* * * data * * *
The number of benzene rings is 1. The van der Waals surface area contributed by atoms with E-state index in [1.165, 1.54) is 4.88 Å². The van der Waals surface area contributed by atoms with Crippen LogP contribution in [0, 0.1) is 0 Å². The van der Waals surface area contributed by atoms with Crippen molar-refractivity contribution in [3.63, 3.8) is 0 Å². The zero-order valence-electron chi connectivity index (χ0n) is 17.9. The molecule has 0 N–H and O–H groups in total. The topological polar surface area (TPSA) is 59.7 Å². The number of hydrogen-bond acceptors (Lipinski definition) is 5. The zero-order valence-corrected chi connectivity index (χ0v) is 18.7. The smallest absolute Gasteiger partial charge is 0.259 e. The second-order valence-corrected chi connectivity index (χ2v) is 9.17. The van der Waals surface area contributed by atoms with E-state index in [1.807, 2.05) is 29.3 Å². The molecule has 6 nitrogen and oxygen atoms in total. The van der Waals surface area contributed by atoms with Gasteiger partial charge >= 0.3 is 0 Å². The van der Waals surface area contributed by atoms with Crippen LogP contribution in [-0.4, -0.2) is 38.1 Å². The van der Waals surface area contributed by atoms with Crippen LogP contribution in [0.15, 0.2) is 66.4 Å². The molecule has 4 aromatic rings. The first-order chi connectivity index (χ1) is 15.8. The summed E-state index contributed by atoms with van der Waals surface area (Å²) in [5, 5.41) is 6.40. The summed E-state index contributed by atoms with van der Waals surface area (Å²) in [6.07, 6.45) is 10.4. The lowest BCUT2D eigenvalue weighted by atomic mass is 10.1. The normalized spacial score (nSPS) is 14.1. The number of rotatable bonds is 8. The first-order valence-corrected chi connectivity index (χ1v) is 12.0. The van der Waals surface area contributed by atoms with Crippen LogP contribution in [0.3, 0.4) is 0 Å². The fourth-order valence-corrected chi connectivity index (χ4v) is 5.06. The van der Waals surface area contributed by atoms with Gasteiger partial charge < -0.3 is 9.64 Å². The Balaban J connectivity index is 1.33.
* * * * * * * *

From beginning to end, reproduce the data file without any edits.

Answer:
The number of benzene rings is 1. The van der Waals surface area contributed by atoms with E-state index in [1.165, 1.54) is 4.88 Å². The van der Waals surface area contributed by atoms with Crippen LogP contribution in [0, 0.1) is 0 Å². The van der Waals surface area contributed by atoms with Crippen molar-refractivity contribution in [3.63, 3.8) is 0 Å². The zero-order valence-electron chi connectivity index (χ0n) is 17.9. The molecule has 0 N–H and O–H groups in total. The topological polar surface area (TPSA) is 59.7 Å². The number of hydrogen-bond acceptors (Lipinski definition) is 5. The zero-order valence-corrected chi connectivity index (χ0v) is 18.7. The smallest absolute Gasteiger partial charge is 0.259 e. The second-order valence-corrected chi connectivity index (χ2v) is 9.17. The van der Waals surface area contributed by atoms with E-state index in [1.807, 2.05) is 29.3 Å². The molecule has 6 nitrogen and oxygen atoms in total. The van der Waals surface area contributed by atoms with Gasteiger partial charge >= 0.3 is 0 Å². The van der Waals surface area contributed by atoms with Crippen LogP contribution in [-0.4, -0.2) is 38.1 Å². The van der Waals surface area contributed by atoms with Crippen LogP contribution in [0.15, 0.2) is 66.4 Å². The molecule has 4 aromatic rings. The first-order chi connectivity index (χ1) is 15.8. The summed E-state index contributed by atoms with van der Waals surface area (Å²) in [5, 5.41) is 6.40. The summed E-state index contributed by atoms with van der Waals surface area (Å²) in [6.07, 6.45) is 10.4. The lowest BCUT2D eigenvalue weighted by atomic mass is 10.1. The normalized spacial score (nSPS) is 14.1. The number of rotatable bonds is 8. The first-order valence-corrected chi connectivity index (χ1v) is 12.0. The van der Waals surface area contributed by atoms with Crippen LogP contribution in [0.3, 0.4) is 0 Å². The fourth-order valence-corrected chi connectivity index (χ4v) is 5.06. The van der Waals surface area contributed by atoms with Gasteiger partial charge < -0.3 is 9.64 Å². The Balaban J connectivity index is 1.33.